Utopian Turtletop. Monsieur Croche's Bête Noire. Contact: turtletop [at] hotmail [dot] com

Thursday, August 02, 2007

The illegal 4th of July parade down my mother's lane in rural Michigan, July 4, 2007. My son is in the dark blue T-shirt.

* * * * *

Near the end of Clinton’s presidency, the national debt was $5.7 trillion and heading downward.

Bush reversed course.

The Outstanding Public Debt as of 03 Aug 2007 at 05:34:22 AM GMT is: $8,915,206,223,265.40. The estimated population of the United States is 302,602,147, so each citizen's share of this debt is $29,461.80.

Bush added $3.215 trillion to the national debt.

Which works out to be $10,624.51 per person.

My son was born during the Bush administration. Thanks to Republican policies, he has $10,624.51 of new debt.

Call it Bush
’s Birth Tax. Born indebted.

* * * * *

The bridge in Minnesota collapsed. Partisans blame Republican tax cutting, but Democrats have neglected the infrastructure too.

My heart goes out to people who have lost family members and friends.

* * * * *

It’s parade season. We took the kid to a parade Sunday evening. Most of the music was old -- ‘60s and ‘70s rock and funk and pop mostly. The Masons
float blasted “Celebration” by Kool and the Gang.

“I didn’t know Kool and the Gang were Masons!”

“It’s a secret society, dear,” said my beloved spouse. “You never know who’s in it.”

I liked hearing the Chinese marching band playing Chinese brass-band music. At the parade the week before, the Shriners dressed as Bedouins and playing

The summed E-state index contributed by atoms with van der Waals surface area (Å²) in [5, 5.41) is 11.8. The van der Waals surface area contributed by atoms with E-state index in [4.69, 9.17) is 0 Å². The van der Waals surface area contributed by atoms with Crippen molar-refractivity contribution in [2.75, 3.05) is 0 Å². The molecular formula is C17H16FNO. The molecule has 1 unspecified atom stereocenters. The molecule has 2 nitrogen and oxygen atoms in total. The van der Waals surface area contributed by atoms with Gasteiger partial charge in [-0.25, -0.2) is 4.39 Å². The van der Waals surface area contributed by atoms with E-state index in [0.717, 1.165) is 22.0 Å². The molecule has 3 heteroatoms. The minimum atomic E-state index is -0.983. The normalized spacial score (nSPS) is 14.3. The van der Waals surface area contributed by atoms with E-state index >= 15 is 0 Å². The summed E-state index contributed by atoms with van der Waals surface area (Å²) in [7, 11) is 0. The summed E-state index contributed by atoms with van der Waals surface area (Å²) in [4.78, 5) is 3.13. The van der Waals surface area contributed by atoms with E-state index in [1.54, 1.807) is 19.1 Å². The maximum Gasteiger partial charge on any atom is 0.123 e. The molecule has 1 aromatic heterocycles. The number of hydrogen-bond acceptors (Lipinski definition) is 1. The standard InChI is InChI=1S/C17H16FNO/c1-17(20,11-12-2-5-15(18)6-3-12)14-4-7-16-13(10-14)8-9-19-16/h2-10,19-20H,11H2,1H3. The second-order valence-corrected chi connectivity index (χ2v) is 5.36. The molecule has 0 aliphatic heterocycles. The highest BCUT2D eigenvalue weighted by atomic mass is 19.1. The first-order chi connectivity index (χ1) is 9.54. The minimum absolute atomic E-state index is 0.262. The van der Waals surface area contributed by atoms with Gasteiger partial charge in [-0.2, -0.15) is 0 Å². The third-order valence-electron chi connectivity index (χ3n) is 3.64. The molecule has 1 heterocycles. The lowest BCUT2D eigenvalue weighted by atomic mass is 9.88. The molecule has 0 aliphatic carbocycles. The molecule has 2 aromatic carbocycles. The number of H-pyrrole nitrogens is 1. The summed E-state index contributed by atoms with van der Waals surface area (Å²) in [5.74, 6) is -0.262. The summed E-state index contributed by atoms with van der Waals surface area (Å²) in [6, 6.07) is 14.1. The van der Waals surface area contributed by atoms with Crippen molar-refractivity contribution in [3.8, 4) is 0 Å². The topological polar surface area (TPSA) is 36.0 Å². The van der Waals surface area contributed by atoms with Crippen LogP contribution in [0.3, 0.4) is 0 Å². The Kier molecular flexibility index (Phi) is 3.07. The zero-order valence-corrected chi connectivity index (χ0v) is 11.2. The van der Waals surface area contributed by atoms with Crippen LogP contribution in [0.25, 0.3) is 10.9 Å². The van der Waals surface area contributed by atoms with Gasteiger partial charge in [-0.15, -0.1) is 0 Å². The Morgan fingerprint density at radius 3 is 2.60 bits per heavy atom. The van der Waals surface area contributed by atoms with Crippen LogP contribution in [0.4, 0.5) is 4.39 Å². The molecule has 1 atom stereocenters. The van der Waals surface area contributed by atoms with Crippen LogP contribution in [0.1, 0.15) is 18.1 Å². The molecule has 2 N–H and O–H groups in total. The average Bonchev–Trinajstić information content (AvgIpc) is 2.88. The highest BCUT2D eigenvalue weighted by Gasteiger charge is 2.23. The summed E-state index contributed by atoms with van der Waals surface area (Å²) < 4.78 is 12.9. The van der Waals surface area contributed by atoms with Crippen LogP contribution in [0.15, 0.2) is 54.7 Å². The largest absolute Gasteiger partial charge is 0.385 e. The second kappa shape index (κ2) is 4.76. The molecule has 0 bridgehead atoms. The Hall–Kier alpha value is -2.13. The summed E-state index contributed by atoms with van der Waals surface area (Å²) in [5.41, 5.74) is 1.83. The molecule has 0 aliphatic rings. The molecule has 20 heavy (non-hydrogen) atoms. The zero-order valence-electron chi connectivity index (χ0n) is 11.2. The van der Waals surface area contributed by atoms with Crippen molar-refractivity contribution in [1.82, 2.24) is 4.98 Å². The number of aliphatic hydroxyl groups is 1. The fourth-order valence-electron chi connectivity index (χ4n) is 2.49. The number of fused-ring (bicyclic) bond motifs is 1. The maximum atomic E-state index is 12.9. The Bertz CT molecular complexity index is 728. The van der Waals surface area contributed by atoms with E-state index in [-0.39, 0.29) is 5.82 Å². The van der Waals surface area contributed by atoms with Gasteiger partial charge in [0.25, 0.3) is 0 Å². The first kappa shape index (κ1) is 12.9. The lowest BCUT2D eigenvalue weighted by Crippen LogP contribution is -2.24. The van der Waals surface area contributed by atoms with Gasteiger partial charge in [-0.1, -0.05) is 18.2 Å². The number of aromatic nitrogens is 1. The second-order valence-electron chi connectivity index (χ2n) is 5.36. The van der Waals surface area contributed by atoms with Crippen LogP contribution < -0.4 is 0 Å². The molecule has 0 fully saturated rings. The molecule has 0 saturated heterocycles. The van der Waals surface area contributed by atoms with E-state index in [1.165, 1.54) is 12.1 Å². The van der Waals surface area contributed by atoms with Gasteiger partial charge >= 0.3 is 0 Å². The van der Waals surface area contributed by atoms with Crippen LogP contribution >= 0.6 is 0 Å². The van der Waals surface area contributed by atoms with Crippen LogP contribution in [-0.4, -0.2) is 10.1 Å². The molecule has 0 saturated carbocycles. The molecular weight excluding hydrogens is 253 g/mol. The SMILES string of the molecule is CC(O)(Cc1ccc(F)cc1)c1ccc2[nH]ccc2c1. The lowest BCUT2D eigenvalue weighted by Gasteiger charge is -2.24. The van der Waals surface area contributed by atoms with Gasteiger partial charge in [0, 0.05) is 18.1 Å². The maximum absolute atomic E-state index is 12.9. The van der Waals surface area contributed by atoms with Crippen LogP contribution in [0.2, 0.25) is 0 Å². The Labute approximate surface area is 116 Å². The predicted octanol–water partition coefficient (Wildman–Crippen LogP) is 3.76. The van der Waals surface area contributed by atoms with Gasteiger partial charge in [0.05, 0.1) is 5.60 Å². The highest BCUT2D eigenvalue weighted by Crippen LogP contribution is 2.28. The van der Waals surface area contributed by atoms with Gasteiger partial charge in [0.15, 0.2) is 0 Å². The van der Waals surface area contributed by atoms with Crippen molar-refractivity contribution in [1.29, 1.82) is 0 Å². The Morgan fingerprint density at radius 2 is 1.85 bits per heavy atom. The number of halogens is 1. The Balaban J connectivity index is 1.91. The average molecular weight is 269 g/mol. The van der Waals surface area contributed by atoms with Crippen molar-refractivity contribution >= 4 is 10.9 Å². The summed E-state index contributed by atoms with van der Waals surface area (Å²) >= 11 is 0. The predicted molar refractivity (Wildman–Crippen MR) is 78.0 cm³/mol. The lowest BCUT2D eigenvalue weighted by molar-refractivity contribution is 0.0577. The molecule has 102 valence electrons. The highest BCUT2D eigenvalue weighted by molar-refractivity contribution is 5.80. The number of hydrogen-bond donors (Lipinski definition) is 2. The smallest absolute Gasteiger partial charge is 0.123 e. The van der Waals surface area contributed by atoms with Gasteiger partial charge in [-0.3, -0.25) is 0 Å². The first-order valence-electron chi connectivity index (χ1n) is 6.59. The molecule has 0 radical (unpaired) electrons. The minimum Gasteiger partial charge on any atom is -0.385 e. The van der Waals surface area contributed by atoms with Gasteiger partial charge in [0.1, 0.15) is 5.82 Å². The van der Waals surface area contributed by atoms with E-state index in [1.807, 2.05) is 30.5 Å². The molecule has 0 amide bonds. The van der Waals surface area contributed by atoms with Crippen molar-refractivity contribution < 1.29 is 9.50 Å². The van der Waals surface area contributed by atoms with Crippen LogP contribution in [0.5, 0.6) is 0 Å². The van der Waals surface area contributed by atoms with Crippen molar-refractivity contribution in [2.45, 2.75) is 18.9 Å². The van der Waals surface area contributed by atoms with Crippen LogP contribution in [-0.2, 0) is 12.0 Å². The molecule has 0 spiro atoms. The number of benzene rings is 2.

“It’s a Small World After All” on Middle Eastern reed instruments and drums had been a highlight.

* * * * *

It’s just about the anniversary of my dad’s death -- August 4. He went to the hospital on Wednesday and died on Friday.

We celebrate birthdays and auspicious anniversaries, so feeling dismal on the anniversaries of dismal events makes sense. I didn’t expect that I would feel dismal, but I have been. It’s not so much the return of the dead, or that I miss him more; it’s that I remember his suffering. Why did I not think it would effect me?

* * * * *

I had to return Contingency, Irony, and Solidarity by Richard Rorty to the library long before finishing it. I disagreed with a lot of it, but always stimulatingly, and I was enjoying it, and found much of it useful. I was sad to give it back.

* * * * *

Among my points of disagreement: Rorty’s preposterous claim that the theory of liberalism had nowhere to go, that it was completely developed. No. I do support his characterization of and hope for liberalism: Up with freedom, down with cruelty.

But liberal theory has barely begun to address international inequality. Especially when viewed through the liberal lens of “freedom,” with the notion that borders should be open -- we aren’t even close to figuring out how to get there in a way that wouldn’t impoverish our country too.

The idea of international borders -- the idea of competing states -- is human-made, and, hopefully, humanly un-makeable. But it’s a long way away.

Comments: Post a Comment

This page is powered by Blogger. Isn't yours?